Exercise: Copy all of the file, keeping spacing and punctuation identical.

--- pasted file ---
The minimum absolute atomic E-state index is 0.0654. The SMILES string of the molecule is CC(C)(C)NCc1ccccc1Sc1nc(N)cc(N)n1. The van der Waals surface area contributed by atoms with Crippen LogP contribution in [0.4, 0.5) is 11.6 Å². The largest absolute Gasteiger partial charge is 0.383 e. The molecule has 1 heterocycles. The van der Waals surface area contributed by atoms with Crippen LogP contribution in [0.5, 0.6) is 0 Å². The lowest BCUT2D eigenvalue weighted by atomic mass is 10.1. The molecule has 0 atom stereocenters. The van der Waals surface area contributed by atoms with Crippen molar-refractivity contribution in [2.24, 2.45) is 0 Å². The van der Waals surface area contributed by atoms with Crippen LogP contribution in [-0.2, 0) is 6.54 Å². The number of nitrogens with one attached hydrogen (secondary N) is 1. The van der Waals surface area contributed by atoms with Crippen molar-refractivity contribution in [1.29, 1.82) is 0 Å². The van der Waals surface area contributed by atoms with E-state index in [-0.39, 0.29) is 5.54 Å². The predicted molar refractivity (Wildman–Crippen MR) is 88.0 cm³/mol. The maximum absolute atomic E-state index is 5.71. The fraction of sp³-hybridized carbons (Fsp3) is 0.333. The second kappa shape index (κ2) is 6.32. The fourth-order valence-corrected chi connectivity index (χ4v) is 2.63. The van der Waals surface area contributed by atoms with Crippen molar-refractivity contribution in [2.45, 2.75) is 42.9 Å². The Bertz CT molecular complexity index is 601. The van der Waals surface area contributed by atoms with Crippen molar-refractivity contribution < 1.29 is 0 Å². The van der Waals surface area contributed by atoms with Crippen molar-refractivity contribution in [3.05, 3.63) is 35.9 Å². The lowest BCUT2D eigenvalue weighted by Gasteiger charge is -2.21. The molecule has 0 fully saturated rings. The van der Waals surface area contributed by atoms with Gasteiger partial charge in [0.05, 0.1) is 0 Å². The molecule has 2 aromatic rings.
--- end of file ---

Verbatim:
The minimum absolute atomic E-state index is 0.0654. The SMILES string of the molecule is CC(C)(C)NCc1ccccc1Sc1nc(N)cc(N)n1. The van der Waals surface area contributed by atoms with Crippen LogP contribution in [0.4, 0.5) is 11.6 Å². The largest absolute Gasteiger partial charge is 0.383 e. The molecule has 1 heterocycles. The van der Waals surface area contributed by atoms with Crippen LogP contribution in [0.5, 0.6) is 0 Å². The lowest BCUT2D eigenvalue weighted by atomic mass is 10.1. The molecule has 0 atom stereocenters. The van der Waals surface area contributed by atoms with Crippen molar-refractivity contribution in [2.24, 2.45) is 0 Å². The van der Waals surface area contributed by atoms with Crippen LogP contribution in [-0.2, 0) is 6.54 Å². The number of nitrogens with one attached hydrogen (secondary N) is 1. The van der Waals surface area contributed by atoms with Crippen molar-refractivity contribution in [1.29, 1.82) is 0 Å². The van der Waals surface area contributed by atoms with E-state index in [-0.39, 0.29) is 5.54 Å². The predicted molar refractivity (Wildman–Crippen MR) is 88.0 cm³/mol. The maximum absolute atomic E-state index is 5.71. The fraction of sp³-hybridized carbons (Fsp3) is 0.333. The second kappa shape index (κ2) is 6.32. The fourth-order valence-corrected chi connectivity index (χ4v) is 2.63. The van der Waals surface area contributed by atoms with Crippen molar-refractivity contribution in [2.45, 2.75) is 42.9 Å². The Bertz CT molecular complexity index is 601. The van der Waals surface area contributed by atoms with Crippen molar-refractivity contribution < 1.29 is 0 Å². The van der Waals surface area contributed by atoms with Crippen molar-refractivity contribution in [3.05, 3.63) is 35.9 Å². The lowest BCUT2D eigenvalue weighted by Gasteiger charge is -2.21. The molecule has 0 fully saturated rings. The van der Waals surface area contributed by atoms with Gasteiger partial charge in [0.05, 0.1) is 0 Å². The molecule has 2 aromatic rings.